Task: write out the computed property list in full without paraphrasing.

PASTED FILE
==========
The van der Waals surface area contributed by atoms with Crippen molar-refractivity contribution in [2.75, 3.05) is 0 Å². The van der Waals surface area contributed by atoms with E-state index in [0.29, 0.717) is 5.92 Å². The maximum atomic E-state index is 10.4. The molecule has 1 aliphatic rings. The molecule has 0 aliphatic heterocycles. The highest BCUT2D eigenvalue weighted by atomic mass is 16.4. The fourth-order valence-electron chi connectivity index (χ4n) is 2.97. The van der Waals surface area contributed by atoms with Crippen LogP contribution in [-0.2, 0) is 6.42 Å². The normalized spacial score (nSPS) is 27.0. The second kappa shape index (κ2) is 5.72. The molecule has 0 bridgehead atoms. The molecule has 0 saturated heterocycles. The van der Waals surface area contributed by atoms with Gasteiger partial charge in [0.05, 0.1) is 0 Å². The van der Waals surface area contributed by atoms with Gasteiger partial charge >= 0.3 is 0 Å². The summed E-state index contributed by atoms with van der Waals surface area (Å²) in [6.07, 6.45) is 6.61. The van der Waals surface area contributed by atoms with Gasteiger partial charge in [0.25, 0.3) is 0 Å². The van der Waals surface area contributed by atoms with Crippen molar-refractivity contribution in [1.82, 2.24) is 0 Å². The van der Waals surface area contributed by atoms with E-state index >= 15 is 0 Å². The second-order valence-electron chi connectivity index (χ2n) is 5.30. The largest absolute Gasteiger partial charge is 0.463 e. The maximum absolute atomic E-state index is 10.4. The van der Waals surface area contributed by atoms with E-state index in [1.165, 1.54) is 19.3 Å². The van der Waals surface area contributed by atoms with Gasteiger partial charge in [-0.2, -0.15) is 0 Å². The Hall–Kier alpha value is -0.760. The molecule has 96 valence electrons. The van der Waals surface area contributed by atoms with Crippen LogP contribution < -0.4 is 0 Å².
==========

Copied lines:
The van der Waals surface area contributed by atoms with Crippen molar-refractivity contribution in [2.75, 3.05) is 0 Å². The van der Waals surface area contributed by atoms with E-state index in [0.29, 0.717) is 5.92 Å². The maximum atomic E-state index is 10.4. The molecule has 1 aliphatic rings. The molecule has 0 aliphatic heterocycles. The highest BCUT2D eigenvalue weighted by atomic mass is 16.4. The fourth-order valence-electron chi connectivity index (χ4n) is 2.97. The van der Waals surface area contributed by atoms with Crippen LogP contribution in [-0.2, 0) is 6.42 Å². The normalized spacial score (nSPS) is 27.0. The second kappa shape index (κ2) is 5.72. The molecule has 0 bridgehead atoms. The molecule has 0 saturated heterocycles. The van der Waals surface area contributed by atoms with Gasteiger partial charge in [0.05, 0.1) is 0 Å². The van der Waals surface area contributed by atoms with Gasteiger partial charge >= 0.3 is 0 Å². The summed E-state index contributed by atoms with van der Waals surface area (Å²) in [6.07, 6.45) is 6.61. The van der Waals surface area contributed by atoms with Gasteiger partial charge in [0.25, 0.3) is 0 Å². The van der Waals surface area contributed by atoms with Crippen molar-refractivity contribution in [1.82, 2.24) is 0 Å². The van der Waals surface area contributed by atoms with E-state index >= 15 is 0 Å². The second-order valence-electron chi connectivity index (χ2n) is 5.30. The largest absolute Gasteiger partial charge is 0.463 e. The maximum absolute atomic E-state index is 10.4. The van der Waals surface area contributed by atoms with E-state index in [1.165, 1.54) is 19.3 Å². The van der Waals surface area contributed by atoms with Gasteiger partial charge in [-0.2, -0.15) is 0 Å². The Hall–Kier alpha value is -0.760. The molecule has 96 valence electrons. The van der Waals surface area contributed by atoms with Crippen LogP contribution < -0.4 is 0 Å².